Breast milk contains 10,000,000,000 diverse microbes essential for “fermenting” the child’s gut; whereas formulas are often heated, processed foods—like giving a baby Cheetoh’s or a Big Mac instead. Additionally, beneficial and commensal bacteria originate from the nipple and surrounding skin as well as the milk ducts in the breast (9). As a result, baby’s who are breast fed have two times increased numbers of bacteria cells in breast-fed infants, compared to formula-fed ones (10).

  • Diet is the #1 factor in “shaping” a baby’s gut microbiome.

Greater than any other variable including your ethnicity, climate, sanitation, hygiene, or geography, what a baby eats (breast milk vs. formula) plays a critical role in the intrinsic, lifetime shaping of the gut microbiome (11). Children who were breast fed for 2 years, followed by the introduction of a “real food” diet high in prebiotic fiber, had more diverse and higher amounts of healthy gut bacteria compared to kids who were breast fed for 1 year, followed by the introduction of a western kid’s diet (i.e. processed puffs, baby food pouches, sugar, low vegetable and low fiber intake, etc.).

  • Antibiotics increase inflammation and decrease healthy bacteria.

pregnant woman sitting on couch holding eater and and antibiotics

Kids, ages 2-7, who were exposed to antibiotics within their previous two years exhibited increased BMI, adiposity, obesity or metabolic diseases—all of which were directly attributed to decreased Bifidobacterium (healthy gut bacteria) and increased circulated LPS, a marker associated with inflammation in the gut and body (12). Another study by the same researchers found antibiotic use was associated with a long-term reduction in microbial richness and that antibiotic-treated children still did not reach the level of the control (non-antibiotic treated) samples even 12- 24 months after the course (13).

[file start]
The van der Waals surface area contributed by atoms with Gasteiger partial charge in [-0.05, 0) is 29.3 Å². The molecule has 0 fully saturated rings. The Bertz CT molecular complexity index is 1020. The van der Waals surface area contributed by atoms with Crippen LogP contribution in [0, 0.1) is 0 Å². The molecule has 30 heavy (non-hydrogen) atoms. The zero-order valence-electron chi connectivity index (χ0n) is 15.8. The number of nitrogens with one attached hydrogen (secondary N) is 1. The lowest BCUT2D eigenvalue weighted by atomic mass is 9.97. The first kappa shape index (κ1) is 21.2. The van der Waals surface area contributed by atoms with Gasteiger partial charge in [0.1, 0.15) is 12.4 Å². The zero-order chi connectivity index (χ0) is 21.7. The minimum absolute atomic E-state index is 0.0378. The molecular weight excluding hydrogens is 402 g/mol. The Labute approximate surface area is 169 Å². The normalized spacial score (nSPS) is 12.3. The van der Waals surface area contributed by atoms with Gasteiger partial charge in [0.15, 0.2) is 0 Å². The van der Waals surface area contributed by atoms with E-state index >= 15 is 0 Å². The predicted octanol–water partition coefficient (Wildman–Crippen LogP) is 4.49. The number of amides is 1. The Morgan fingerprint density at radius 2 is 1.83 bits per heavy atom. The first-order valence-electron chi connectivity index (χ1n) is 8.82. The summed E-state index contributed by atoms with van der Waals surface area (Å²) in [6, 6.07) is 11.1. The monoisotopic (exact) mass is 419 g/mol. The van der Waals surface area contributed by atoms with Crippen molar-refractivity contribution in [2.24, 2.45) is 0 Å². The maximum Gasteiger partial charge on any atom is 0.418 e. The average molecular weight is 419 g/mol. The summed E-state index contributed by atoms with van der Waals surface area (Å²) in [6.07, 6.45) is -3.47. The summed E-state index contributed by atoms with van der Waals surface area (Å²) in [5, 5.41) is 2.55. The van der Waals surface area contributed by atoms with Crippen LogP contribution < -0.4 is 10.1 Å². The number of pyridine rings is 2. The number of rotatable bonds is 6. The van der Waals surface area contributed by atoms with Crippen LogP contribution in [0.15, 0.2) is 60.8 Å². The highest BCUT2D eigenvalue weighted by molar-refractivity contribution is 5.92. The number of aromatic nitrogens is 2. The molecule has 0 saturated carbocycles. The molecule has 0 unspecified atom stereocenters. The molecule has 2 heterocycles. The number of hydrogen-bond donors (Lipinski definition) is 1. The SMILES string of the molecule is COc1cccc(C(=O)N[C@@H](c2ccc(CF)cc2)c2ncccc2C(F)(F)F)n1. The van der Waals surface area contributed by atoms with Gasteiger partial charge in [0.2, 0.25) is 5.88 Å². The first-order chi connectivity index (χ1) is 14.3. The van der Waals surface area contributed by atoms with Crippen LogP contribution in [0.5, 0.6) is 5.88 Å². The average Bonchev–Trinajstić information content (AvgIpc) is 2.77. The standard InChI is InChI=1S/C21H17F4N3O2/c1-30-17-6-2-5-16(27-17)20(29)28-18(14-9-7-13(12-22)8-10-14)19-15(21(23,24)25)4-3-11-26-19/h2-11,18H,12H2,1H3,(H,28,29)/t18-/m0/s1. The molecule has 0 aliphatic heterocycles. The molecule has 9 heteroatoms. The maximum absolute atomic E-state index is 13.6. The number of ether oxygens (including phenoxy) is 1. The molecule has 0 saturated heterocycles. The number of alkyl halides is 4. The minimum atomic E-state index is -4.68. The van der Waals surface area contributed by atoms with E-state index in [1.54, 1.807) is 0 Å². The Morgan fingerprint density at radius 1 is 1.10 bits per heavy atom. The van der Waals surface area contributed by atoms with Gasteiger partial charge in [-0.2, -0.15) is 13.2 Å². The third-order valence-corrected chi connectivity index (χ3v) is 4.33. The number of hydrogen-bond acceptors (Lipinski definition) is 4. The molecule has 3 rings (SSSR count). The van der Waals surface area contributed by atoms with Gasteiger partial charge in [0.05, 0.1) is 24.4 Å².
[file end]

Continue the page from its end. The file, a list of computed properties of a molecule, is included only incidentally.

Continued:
• Antibiotic use increases the risk of diseases.

Similar to the threats that C-section babies face to their gut microbiome, antibiotics’ effect on eradicating diverse and healthy gut bacteria has been associated with increased allergies, asthma, autoimmune disease, small intestinal bacterial overgrowth (SIBO) and “long-term disorder of intestinal flora, which will result in the occurrence or aggravation of the diseases” (14-18).  

Antibiotics, C-section births and Baby Formula Affects Gut Bacteria

Antibiotics, C-section births and baby formula inhibit the optimal development of healthy gut bacteria in early life. However, if any one of these were you, a healthier gut can be re-won (consequently affecting the rest of your health too).

One great way to start?

A “symbiotic” probiotic like this ONE—combining probiotics with pre-bioticis—is a helpful daily tool for “re-seeding” an otherwise unhealthy and unhappy gut.

RESOURCES

  1. Liang, S., Wu, X., & Jin, F. (2018). Gut-Brain Psychology: Rethinking Psychology From the Microbiota-Gut-Brain Axis. Frontiers in integrative neuroscience, 12, 33. doi:10.3389/fnint.2018.00033
  2. Thavagnanam S, Fleming J, Bromley A, Shields MD, Cardwell CR. A meta-analysis of the association between Caesarean section and childhood asthma. Clin Exp Allergy. 2008;38(4):629–633pmid:18352976; Renz-Polster H, David MR, Buist AS, et al. Caesarean section delivery and the risk of allergic disorders in childhood. Clin Exp Allergy. 2005;35(11):1466–1472pmid:16297144